I realize the title of this blog post could mean any number of things.
First and foremost it could mean that I am in a position to be working at all these days. I have a job and I can do it from home and still take care of my family at the same time. I recognize that being able to say that puts me in a select category.
But I was thinking about something else this time.
Today I finished writing Wednesday’s podcast episode so I can record it this weekend. I fretted over this one because it’s over a delicate subject that I want to handle well. I asked for help from people with better insight than I. Because on Wednesday I’m releasing an episode on Minneapolis, protest, and #BlackLivesMatter. These are incredibly important subjects to me. But ultimately I am not affected by them in the same way that other people are.
And I was thinking what it says about me that I could confine that work to the first half of the day. I got up this morning and while my son was playing video games I wrote for a few hours on systemic racism and then I put that project away and ate lunch and exercised and ran errands.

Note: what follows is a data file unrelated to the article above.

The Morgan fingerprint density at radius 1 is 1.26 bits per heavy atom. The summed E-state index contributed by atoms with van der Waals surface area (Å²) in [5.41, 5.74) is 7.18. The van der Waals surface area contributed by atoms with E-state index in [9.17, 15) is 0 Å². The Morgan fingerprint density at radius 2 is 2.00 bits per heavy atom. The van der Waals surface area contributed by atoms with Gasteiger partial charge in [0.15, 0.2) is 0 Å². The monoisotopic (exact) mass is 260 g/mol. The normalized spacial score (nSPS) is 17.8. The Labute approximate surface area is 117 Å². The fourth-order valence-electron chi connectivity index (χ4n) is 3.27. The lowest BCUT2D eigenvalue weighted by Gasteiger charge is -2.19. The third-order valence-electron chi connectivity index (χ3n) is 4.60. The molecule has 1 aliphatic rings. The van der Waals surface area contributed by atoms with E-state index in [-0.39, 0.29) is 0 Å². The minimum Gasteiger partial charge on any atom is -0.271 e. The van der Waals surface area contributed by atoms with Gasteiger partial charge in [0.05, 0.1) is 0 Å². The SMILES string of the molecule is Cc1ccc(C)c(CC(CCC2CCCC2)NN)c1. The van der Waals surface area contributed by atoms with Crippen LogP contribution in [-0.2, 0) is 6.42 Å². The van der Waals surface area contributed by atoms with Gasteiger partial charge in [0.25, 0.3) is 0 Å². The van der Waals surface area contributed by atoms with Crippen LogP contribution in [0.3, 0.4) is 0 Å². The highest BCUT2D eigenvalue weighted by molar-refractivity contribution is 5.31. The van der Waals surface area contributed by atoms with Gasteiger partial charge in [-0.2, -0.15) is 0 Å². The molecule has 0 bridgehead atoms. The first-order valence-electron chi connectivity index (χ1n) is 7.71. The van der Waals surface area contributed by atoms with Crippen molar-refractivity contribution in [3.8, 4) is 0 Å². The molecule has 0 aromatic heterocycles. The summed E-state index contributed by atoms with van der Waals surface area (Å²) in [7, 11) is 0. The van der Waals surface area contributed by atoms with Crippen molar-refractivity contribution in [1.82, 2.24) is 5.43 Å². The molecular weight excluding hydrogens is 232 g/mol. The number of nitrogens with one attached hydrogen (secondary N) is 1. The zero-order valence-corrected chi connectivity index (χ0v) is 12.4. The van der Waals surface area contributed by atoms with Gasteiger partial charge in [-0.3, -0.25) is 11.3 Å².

What a privilege is that work? What life am I living that I can not think about the harsh realities of racism for the afternoon?
A White one.
The fact that I could put away that project and save it for some editing later says I am benefiting from systemic racism. Because those are your options – you are the oppressed or the oppressor. And I am not oppressed by racism.
Those of us who can go for a day or two and not think about racism are living wildly different lives than our Brothers and Sisters of Color, whose days are defined by systemic racism. If you can live in your skin and not think about how your skin changes your relationship to the world, you are privileged in indescribable ways.
The thing is, nothing will change until people like me begin to realize how we are part of this system of oppression. Until all of us recognize how we fit into these patterns and stop depending on already marginalized communities to do the work of progress, racism will remain systemic.
For me this work is a privilege. I can put it away when it makes me tired or uncomfortable. For People of Color it is survival. Their lives depend on the success of this work.
It is up to people like me to even the score.
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